Every year, about 6 million car accidents occur on U.S. roads. And up to 3 million of those involved sustain injuries.
But that’s not all. The number of hit and run car accident fatalities is also on the rise – 2,049 in 2016 to be exact. That’s more than an 11% increase from 2015, and almost 23% from 2014!
Granted, some hit-and-run accidents are only fender benders. But they can still cause serious injuries, such as whiplash. It may even cause victims constant and disabling anxiety or fear of being on the road.
That’s why it’s best to arm yourself with the knowledge of what to do in a hit and run. That way, you can protect your rights and increase your chances of finding the person at fault.
This post will guide you through the process, so be sure to keep reading!
The Lowdown on Hit and Run Accidents
First things first: What is a hit and run accident and what do U.S. laws have to say about it?
A hit and run occurs when someone involved in an auto accident “flees” the scene. That accident can involve another vehicle, a stationary object, or a pedestrian.
“Fleeing” here means not stopping to help a potential victim of the accident. Even if no one got hurt, it’s still a hit-and-run so long as there was a collision and you didn’t identify yourself. For instance, this can be backing into a parked car or a crashing into a road sign and then driving away.
States have varying laws when it comes to penalties for hit and run cases. But most either classify it as misdemeanor or felony, based on the circumstances. If someone got hurt during the accident and the driver flees the scene, that’s a felony.
Even misdemeanor hit-and-run cases have severe punishment and penalties. In some states, like Washington, a misdemeanor can rack up fines of up to $5,000. Here’s a page where you can get more information about car accident law and a more in-depth look at penalties.
What Victims Should Do after a Hit and Run Car Accident
If you find yourself a hit-and-run victim, try your best to remain calm and then do the following:
If you’re in your car when someone collides with it, the first thing you’ll likely feel is shock. That can make you feel numb, so you may not even realize you’re already bleeding or have broken bones.
So, as soon as the initial shock wears away, dial 911, especially if there’s heavy bleeding involved. Make sure you check your passengers for injuries too.
Also, avoid moving your car except if it’s interfering with traffic. If you need to, move it to a safer spot on the side of the road.
List Down as Much as You Can about the Other Car
Try to recall as many details about the vehicle that fled the scene and if you can, list them down. It would help the hit and run investigation process if you can remember the other car’s plate number. Other details to note include the other vehicle’s color, make, and model.
Any other characteristics of the other car, like a sticker on the rear windshield, would also help. Even smaller details, like a damaged bumper, can also help the police trim their list of suspects.
Report the Accident to the Police
Reporting a hit and run is a must in all states, since it’s a type of a crime, even in misdemeanor cases. You should call the police as soon as you can or within 24 hours from the time of the accident. This way, the police would have higher chances of finding the offending driver.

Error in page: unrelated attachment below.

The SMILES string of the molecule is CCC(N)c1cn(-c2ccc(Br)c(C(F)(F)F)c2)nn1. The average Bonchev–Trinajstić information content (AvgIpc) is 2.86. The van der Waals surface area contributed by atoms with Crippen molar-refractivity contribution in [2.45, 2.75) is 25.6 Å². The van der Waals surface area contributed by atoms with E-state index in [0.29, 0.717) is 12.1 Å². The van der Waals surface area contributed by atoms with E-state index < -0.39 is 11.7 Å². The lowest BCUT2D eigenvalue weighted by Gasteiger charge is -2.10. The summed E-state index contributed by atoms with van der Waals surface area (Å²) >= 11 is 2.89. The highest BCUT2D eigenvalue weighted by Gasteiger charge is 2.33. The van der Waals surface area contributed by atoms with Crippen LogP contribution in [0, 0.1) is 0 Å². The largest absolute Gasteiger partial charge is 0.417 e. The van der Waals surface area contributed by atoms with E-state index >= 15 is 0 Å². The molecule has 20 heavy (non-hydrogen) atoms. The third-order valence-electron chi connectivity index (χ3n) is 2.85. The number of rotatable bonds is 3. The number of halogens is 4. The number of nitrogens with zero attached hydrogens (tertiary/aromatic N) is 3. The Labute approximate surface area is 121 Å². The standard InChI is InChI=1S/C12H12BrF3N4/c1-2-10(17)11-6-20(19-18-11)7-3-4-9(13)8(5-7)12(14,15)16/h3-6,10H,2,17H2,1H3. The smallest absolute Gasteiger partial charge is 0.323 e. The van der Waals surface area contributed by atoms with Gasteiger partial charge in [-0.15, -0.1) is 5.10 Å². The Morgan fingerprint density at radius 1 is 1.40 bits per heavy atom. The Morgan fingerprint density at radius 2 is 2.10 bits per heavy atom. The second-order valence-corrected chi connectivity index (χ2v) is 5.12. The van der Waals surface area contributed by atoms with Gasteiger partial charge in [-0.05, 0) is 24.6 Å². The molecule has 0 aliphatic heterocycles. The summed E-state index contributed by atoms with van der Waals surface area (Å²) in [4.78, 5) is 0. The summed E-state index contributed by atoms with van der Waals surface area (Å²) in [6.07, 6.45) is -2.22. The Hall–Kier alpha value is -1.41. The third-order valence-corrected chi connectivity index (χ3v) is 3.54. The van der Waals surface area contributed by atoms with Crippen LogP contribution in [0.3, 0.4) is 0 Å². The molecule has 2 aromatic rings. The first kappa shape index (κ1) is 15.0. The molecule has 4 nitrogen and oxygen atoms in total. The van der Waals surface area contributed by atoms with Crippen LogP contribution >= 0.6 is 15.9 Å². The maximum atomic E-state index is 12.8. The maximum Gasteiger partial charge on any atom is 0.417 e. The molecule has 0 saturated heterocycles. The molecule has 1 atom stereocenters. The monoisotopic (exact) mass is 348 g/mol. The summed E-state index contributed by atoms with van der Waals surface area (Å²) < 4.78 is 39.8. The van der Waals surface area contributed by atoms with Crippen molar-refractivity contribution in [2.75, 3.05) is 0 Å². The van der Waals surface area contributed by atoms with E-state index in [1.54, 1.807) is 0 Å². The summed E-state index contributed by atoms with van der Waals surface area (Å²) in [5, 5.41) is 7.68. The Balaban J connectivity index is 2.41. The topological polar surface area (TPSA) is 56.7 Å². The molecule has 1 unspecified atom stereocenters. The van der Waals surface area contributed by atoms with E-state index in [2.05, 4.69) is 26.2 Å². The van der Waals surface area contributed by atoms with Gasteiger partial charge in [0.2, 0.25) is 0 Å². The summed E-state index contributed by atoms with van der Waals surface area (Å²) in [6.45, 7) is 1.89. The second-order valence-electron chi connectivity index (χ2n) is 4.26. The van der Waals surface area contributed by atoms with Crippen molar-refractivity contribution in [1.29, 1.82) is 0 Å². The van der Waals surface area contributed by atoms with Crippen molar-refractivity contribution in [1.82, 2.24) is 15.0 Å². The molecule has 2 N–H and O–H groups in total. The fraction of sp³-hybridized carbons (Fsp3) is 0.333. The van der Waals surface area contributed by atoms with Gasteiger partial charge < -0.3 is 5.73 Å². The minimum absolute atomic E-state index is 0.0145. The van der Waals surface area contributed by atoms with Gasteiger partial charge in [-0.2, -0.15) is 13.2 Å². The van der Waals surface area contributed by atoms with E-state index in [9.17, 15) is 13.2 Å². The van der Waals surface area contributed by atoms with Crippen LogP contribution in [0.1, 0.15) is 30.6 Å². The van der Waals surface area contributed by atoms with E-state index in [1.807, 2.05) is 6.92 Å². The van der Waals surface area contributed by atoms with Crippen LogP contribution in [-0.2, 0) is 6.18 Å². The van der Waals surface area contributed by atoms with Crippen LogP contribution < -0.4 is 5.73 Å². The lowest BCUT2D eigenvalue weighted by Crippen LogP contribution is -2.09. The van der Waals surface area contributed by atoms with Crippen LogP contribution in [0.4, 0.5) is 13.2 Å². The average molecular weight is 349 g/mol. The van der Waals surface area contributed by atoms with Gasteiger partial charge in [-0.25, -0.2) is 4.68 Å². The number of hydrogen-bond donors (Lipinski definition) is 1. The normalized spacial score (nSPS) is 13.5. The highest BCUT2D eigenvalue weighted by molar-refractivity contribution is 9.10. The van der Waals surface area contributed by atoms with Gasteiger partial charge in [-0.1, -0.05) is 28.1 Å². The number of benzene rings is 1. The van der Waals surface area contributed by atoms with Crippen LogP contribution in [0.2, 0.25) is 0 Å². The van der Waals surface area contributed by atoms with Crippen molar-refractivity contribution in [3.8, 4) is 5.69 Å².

Besides, the sooner you file a police report, the more details you’re likely to remember.
That’s because during accidents, our brains focus on creating a fight-or-flight response. This compromises the memory-making ability of the brain. As a result, you may forget many details of the accident.
Also, if the damage is minor, the police may not go to the scene of your accident. Instead, they may ask you to file a report at the nearest station. This is where you’ll file an official driver report about the hit and run case.
It’s imperative to file a police report even if you only sustained minor injuries. First, because it allows police to charge offending drivers and punish them accordingly. This may help keep them from committing the same crime.
Second, your insurance company may open its own investigation. One of the first things they’ll ask for is the police report. If you can’t give them one, then you may not receive coverage for injuries or property damage.
Gather Witness Accounts and Take Photos of the Scene
While waiting for the police, look around for any possible witnesses. If you find some, ask for their contact information as the police and your auto insurer may call them. They may have even seen the driver or the license plate of the offending vehicle.
You should also take photos of the scene and your vehicle, which you can give to the police and your insurer. Get photos in different angles as well.
Call Your Insurance Company
As soon as you’re done filing the police report, ring up your insurance company. Tell them everything you can about the hit and run accident. Fax or email them the police report, the details you’ve noted down, and the photos you took.
Protect Yourself and Your Rights
Knowing what to do if you become a victim of a hit and run car accident helps you protect your rights. Furthermore, reporting offending drivers also helps protect other prudent drivers and pedestrians. Especially in states like California, where 337 hit and run cases occurred in 2016.
Got involved in a more serious accident? Then be sure to check out our ultimate guide on how to recover from such incidents!